Central Europe Activ

The former East bloc won freedom after the Cold War but payed a very high price. Social and economic transition had a war-like impact on people’s social life. Confidence in each other and in social institutions is very low and so is the general moral. I think that should be a consideration in European policy-making.

Social trust in US, Western Europe and Eastern EuropeAccording to the Pew Research Center, social trust has significantly changed over Europe since 1991 while remained almost unchanged in the U.S. The European Union should be hailed: since the Single Europe Act and later the Maastricht Treaty brought us closer, social trust went up in all Western European democracies. The European Union is a huge success: it is wealthy, stable, it is the most peaceful region in the world, and people have an increasing social trust.

Perceptions of corruption and trust in the worldHowever, in transition countries people had lost all their known public institutions from school to pension, and had to cope with new ones, new jobs, and a new way of life. This has disrupted their lives, and many have not found a way to cope with these changes in the new legal economy. These countries have a much lower public trust than in 1991, and this also true for Spain, which had started its social and economic transition more than a decade earlier.

The European Union can be quite insensitive to the special needs and special fears of its new members states, should it be visa-free travel to the United States or energy security. This is a bad policy because it alienates the most committed European citizens from the Union: Central Europeans did great sacrifices to achieve EU and NATO membership, and generally have a higher trust in European Union institutions than their Western peers, and sometimes even higher than in their national ones.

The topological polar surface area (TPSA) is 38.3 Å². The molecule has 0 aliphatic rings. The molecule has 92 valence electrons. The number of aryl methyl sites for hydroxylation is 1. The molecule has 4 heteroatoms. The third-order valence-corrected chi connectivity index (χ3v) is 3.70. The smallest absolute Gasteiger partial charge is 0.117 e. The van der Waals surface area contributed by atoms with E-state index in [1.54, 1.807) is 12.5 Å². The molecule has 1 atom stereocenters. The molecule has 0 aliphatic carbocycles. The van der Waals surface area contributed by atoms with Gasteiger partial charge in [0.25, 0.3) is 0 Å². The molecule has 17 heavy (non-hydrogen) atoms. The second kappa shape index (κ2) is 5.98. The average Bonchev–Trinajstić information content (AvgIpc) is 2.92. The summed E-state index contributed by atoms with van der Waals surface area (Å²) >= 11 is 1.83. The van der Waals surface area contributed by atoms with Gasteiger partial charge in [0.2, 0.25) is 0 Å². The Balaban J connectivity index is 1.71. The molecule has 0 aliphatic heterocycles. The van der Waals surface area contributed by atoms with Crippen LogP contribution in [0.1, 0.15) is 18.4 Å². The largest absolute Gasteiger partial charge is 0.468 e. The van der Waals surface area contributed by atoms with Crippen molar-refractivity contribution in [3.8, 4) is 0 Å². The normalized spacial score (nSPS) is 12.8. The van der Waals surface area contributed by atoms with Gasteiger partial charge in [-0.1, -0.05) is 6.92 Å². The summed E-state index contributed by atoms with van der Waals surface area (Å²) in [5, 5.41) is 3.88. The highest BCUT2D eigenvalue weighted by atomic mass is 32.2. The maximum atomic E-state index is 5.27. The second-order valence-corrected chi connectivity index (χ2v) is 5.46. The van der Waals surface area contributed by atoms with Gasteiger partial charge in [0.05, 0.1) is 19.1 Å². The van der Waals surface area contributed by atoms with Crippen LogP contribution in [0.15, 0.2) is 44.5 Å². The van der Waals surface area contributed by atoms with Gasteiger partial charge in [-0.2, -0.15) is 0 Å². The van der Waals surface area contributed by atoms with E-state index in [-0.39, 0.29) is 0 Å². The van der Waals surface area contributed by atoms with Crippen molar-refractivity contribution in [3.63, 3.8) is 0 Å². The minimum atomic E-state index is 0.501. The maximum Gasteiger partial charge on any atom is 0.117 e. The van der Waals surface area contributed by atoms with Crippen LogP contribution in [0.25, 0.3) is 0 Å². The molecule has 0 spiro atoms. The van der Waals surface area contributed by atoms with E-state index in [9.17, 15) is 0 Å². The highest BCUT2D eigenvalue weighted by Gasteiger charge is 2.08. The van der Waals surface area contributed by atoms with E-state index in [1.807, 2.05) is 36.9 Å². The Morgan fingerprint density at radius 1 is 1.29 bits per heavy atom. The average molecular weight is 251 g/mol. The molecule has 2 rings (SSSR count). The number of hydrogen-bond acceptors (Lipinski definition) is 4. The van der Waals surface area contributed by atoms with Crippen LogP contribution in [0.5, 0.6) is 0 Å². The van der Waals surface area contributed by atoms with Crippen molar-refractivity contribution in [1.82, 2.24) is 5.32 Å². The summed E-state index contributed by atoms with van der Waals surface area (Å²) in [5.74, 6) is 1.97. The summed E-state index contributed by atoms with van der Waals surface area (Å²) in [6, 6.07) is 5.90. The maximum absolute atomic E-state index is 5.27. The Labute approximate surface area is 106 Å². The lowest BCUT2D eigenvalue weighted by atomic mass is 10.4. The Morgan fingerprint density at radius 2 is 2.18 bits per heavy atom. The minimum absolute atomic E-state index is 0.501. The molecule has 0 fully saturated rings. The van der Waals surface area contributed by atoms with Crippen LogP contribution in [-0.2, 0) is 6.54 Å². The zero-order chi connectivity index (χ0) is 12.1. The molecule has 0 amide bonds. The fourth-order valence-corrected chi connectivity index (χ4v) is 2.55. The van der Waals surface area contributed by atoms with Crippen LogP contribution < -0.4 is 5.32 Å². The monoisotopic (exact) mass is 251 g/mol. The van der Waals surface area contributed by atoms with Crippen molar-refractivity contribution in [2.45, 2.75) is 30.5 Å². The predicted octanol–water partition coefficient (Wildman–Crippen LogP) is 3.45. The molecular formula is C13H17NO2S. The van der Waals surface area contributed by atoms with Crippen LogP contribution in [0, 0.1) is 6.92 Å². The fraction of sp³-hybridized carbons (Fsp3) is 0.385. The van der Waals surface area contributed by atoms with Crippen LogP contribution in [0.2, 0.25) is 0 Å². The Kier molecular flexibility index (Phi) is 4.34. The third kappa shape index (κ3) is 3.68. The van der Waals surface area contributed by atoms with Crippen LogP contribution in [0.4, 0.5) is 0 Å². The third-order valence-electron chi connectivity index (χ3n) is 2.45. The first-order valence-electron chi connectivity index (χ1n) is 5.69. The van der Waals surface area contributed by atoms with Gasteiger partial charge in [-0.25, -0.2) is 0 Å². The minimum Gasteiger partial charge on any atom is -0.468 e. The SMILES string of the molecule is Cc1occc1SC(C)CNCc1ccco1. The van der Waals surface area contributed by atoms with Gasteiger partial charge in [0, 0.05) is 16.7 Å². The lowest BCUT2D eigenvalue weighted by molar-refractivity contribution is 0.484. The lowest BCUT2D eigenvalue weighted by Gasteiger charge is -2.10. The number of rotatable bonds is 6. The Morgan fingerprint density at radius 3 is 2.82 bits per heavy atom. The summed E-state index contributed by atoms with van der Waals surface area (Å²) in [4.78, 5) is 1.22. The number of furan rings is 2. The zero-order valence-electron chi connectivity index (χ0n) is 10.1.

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  1. Dear Mr. Antal,
    thank you a lot for your comment. I am a Czech and the issue on trust you generalize to the whole Central and Eastern European space are of course valid in the Czech Republic without any exeption. If we want it or not, there is 2-speed Europe: in the field of social trust, attitude to public space, democracy and life perspectives as well.

  2. Dear Jana, although I know that many of your fellow citizens believe that the Czech Republic is a Western and not a Central European country I count you here :) However, I believe that the borderline is not between East and West. Spain and Portugal a few decades ago were not democratic or very rich either and their problems resemble Central European very much. Not to mention Southern Italy.

  3. What’s even worse is the Central and Eastern Europe is falling through the cracks with other organizations, too. I am referring mostly to the United Nations. It is considered developed enough to stand on its own two feet, so support for institutional and capacity building is withdrawn and concentrated in regions worse off, without ensuring proper transfer to mature local authorities. And without even attempting to highlight the issues you are so cleverly noticing.

  4. As a Czech I can tell you that Czechs definitely don’t think they are part of Western Europe.

    They would like to have the standard of life Western Europe enjoys but they know damn well they won’t have it for quite a while yet.

    Czechs know for sure one thing – there’re not part of Eastern Europe. Czechs believe they’re doing way better than Romania, Bulgaria or Ukraine.

  5. Tony – at least Czech politicians pretended that they had been doing better than their V4 counterpart and in the search for new national identities that taken all the region Czech archeologist were busy looking for Celtic relics. But I agree with you, I think your country has more in common with Austria and Hungary than Germany or Romania.

  6. Yes it is true that one of the negative effects of transition was (and still is) a decrease in the level of social trust. However, I would only like to comment on the fact that the article underlines the fact that EU does not take into consideration the needs of Central and Eastern Europe (as a whole), while the comments focus on the differences between us.

  7. hello there!
    happy to find interesting CEE related blogs around here!

    in my eyes, the czech republic is central europe at its best – think only of prague! (even if far from perfect). romania is southeastern europe, with a completely different mindset…

    concering teh decrease of social trust in CEE: with the Eu accession the transition period is officially over. social trust should, in theory, have similar tendencies as in western europe.

    in romania i sense high, but somehow irrational degree of belief in the EU institutions from side of EU supporters, compensated by extrem, as well irrational suspicion by EU sceptics (colonisation, buy-out, loss of national(ist) “values” etc.)

    best wishes from transilvania/romania!
    hans hedrich

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